I am a social worker from Zimbabwe who has lived in England for eight years. I face racism in the workplace. I want to share my feelings.
In 2011 I came to live in England. I qualified as a social worker five years earlier and had been practising in Harare. A lot of friends in England ask me if social work was very different in my homeland. I do not think it is so much. There was more corruption and a great deal less support from other services. However the issues were the same. Children and their parents needing help because they had fallen on hard times.
The solutions were also the same. To support the children and their parents or help find the children people who could look after them if trying to keep the family together did not work.
It did take me some time to get used to the benefits and legal systems in England. There is a lot more paperwork!
I came to live and work in England when a council started a project to recruit social workers from Zimbabwe. The council advertised in the
municipality I was based in and a representative visited to explain how they would support social workers to come and work in England.
The council were very supportive by helping me move, helping with visa and work permits and helping me to register with the social care council. The paperwork took a little longer than we anticipated. Always a lot of paperwork!
I moved to England with five other social workers. I knew one of them from work and another one from my university course. The three of us got a house together that the council helped find for us. My friend from university had family that lived in a close by borough and that was a real help to help us all settle in.
The first couple of weeks were all about training and of course the paperwork! In this time we visited lots of different people and buildings but did not do any work with families. There were lots of promises made about support and help and training and how welcome we were.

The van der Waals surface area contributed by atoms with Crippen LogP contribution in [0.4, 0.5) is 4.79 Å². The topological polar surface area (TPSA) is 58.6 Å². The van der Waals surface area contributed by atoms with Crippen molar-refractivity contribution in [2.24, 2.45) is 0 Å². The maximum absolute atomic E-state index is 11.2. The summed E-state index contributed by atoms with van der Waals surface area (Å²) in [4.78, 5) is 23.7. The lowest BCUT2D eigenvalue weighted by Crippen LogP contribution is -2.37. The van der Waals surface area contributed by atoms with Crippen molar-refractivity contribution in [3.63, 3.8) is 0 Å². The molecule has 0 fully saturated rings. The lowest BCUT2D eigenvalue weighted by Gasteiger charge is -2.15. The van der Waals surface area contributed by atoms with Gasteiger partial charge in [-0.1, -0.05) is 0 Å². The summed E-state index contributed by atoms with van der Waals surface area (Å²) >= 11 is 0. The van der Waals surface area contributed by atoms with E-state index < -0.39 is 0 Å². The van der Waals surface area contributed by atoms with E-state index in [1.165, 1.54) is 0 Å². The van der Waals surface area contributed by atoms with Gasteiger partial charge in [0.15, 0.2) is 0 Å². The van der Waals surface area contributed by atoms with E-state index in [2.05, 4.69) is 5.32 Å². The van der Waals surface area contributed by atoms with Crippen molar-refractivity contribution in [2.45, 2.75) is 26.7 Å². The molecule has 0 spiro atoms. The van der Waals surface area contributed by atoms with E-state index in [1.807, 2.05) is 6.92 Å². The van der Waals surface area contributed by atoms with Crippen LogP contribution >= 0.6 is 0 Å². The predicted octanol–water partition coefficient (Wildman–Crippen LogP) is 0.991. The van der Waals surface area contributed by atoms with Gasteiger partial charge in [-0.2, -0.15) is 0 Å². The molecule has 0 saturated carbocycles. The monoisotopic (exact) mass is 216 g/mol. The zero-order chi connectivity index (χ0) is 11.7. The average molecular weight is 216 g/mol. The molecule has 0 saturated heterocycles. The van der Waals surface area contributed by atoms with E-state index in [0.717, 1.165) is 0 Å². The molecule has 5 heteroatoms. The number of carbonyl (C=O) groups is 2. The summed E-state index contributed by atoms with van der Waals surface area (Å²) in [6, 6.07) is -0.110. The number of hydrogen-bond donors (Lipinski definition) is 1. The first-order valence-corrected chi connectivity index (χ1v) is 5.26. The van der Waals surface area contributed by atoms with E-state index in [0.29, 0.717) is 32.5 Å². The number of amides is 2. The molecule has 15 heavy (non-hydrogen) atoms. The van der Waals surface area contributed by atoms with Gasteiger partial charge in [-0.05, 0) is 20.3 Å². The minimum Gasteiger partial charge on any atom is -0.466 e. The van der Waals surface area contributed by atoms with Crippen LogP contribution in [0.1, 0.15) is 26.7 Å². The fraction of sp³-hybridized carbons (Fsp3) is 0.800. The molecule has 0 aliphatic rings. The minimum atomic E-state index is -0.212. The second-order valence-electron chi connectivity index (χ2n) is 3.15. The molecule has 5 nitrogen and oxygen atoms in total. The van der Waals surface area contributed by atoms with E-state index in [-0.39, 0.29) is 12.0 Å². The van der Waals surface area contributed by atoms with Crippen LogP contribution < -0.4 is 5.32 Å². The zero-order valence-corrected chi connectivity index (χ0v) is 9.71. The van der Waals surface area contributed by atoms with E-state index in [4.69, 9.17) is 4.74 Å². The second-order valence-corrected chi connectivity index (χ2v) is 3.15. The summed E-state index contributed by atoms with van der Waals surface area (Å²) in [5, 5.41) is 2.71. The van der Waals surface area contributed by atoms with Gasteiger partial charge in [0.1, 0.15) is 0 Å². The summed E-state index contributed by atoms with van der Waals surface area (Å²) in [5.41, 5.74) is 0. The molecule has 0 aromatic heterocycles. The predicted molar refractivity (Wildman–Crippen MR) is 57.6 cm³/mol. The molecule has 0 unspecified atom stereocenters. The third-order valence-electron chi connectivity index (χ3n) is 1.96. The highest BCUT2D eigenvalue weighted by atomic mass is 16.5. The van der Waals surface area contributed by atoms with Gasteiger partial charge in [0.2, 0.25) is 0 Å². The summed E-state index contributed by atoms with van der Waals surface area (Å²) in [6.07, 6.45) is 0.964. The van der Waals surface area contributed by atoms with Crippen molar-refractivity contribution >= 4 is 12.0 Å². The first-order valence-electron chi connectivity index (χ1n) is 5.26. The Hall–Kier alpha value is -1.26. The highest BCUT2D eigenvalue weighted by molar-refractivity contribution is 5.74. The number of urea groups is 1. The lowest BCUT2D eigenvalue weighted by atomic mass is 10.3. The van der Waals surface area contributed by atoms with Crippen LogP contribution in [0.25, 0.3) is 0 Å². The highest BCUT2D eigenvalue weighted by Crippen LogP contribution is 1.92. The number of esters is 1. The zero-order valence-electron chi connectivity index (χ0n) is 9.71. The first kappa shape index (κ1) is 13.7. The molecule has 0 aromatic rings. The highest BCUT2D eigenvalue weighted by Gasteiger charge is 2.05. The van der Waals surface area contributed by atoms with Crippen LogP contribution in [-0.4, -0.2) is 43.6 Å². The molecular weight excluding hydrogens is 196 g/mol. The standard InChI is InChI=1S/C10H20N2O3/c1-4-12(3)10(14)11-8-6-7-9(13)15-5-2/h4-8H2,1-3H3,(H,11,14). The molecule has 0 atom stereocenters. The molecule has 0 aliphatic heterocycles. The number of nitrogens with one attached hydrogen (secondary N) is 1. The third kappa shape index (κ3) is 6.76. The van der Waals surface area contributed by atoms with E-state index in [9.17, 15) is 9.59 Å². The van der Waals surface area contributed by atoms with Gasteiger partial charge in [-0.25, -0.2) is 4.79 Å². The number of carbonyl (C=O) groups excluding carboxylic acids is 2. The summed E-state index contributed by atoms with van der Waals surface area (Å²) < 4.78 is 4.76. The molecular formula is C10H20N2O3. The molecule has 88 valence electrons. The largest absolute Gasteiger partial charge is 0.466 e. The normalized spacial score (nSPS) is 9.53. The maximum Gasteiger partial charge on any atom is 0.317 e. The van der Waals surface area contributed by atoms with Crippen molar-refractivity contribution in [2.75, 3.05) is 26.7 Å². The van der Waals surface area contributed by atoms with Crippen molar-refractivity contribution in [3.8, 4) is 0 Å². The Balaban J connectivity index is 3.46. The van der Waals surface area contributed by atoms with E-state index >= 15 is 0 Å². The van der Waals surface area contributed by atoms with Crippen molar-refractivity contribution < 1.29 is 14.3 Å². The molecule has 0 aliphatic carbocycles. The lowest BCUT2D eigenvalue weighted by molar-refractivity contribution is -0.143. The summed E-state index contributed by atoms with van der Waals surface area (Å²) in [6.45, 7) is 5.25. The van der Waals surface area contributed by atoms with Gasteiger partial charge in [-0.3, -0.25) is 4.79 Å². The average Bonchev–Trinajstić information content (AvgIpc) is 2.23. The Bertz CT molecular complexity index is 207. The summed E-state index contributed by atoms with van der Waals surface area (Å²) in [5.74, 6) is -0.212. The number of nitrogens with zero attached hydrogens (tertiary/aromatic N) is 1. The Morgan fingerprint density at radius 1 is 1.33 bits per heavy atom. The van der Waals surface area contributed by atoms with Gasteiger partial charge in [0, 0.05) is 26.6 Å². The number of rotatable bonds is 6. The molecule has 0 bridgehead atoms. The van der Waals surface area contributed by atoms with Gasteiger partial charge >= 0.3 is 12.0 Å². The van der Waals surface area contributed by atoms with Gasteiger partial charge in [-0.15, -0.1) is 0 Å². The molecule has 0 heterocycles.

After those weeks the five of us were placed in the same duty assessment team. On my very first day in the office we were placed I was looking over files of new cases I was picking up. A service manager walked by with one of the team managers and I saw him looking towards the five of us from Zimbabwe. After looking at us he turned to the manager and said “It is like the United Nations in here now they have arrived”. I do not think he would have said that if we had been white.
My name is not uncommon in my homeland but it is uncommon in England. When I first started working in England I used my full name. However I now use a shortened version that is easier to pronounce. I do not want do do this. I have to do this.
In my first job I used my full name and it became an issue from the very beginning. I remember well the first time a service user told me that they did not want to work with me after they heard my accent and after I told them my name. “I want an English one instead” I was told after I called a parent to begin an initial assessment after a police child concern about domestic abuse.
My accent is not too strong. My English friends will often joke and say that I speak the Queens English better than they do! However it is clear that I am African and people pick that up over the phone. My name is a common Zimbabwean name also.
I have now lost count of the number of times that service users have taken an issue with my name or my accent.
“I do not understand that woman”
” She can not speak English”
” I do not know what that woman is saying to me”
“My children do not know what she is saying”
“Tell what is her name that I want an English person”
I hear these comments very often. Most of the time they will talk about me as being a ‘woman’ or ‘she’.